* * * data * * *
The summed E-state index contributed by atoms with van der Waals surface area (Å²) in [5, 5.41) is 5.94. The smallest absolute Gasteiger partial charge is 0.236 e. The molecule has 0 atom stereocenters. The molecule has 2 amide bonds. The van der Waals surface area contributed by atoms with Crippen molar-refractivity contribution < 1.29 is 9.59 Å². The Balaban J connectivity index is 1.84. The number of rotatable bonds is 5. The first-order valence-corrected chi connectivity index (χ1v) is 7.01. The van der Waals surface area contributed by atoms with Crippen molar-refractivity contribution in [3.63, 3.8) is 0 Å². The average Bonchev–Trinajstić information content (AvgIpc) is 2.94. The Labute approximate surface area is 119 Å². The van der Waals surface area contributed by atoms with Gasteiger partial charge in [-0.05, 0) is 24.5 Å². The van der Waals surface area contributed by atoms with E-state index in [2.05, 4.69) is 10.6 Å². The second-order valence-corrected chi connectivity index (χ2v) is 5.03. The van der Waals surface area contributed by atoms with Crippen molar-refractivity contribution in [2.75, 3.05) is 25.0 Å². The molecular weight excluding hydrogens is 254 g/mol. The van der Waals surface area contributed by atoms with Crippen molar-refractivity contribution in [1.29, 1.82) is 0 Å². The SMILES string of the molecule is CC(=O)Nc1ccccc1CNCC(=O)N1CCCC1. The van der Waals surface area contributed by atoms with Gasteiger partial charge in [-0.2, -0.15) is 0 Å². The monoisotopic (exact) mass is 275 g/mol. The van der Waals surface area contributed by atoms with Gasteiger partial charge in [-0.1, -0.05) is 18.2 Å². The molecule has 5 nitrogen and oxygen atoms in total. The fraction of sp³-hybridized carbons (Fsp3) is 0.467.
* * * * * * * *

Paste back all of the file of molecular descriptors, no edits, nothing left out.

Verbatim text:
The summed E-state index contributed by atoms with van der Waals surface area (Å²) in [5, 5.41) is 5.94. The smallest absolute Gasteiger partial charge is 0.236 e. The molecule has 0 atom stereocenters. The molecule has 2 amide bonds. The van der Waals surface area contributed by atoms with Crippen molar-refractivity contribution < 1.29 is 9.59 Å². The Balaban J connectivity index is 1.84. The number of rotatable bonds is 5. The first-order valence-corrected chi connectivity index (χ1v) is 7.01. The van der Waals surface area contributed by atoms with Crippen molar-refractivity contribution in [3.63, 3.8) is 0 Å². The average Bonchev–Trinajstić information content (AvgIpc) is 2.94. The Labute approximate surface area is 119 Å². The van der Waals surface area contributed by atoms with Gasteiger partial charge in [-0.05, 0) is 24.5 Å². The van der Waals surface area contributed by atoms with E-state index in [2.05, 4.69) is 10.6 Å². The second-order valence-corrected chi connectivity index (χ2v) is 5.03. The van der Waals surface area contributed by atoms with Crippen molar-refractivity contribution in [2.75, 3.05) is 25.0 Å². The molecular weight excluding hydrogens is 254 g/mol. The van der Waals surface area contributed by atoms with Crippen molar-refractivity contribution in [1.29, 1.82) is 0 Å². The SMILES string of the molecule is CC(=O)Nc1ccccc1CNCC(=O)N1CCCC1. The van der Waals surface area contributed by atoms with Gasteiger partial charge in [-0.2, -0.15) is 0 Å². The monoisotopic (exact) mass is 275 g/mol. The van der Waals surface area contributed by atoms with Gasteiger partial charge in [-0.1, -0.05) is 18.2 Å². The molecule has 5 nitrogen and oxygen atoms in total. The fraction of sp³-hybridized carbons (Fsp3) is 0.467.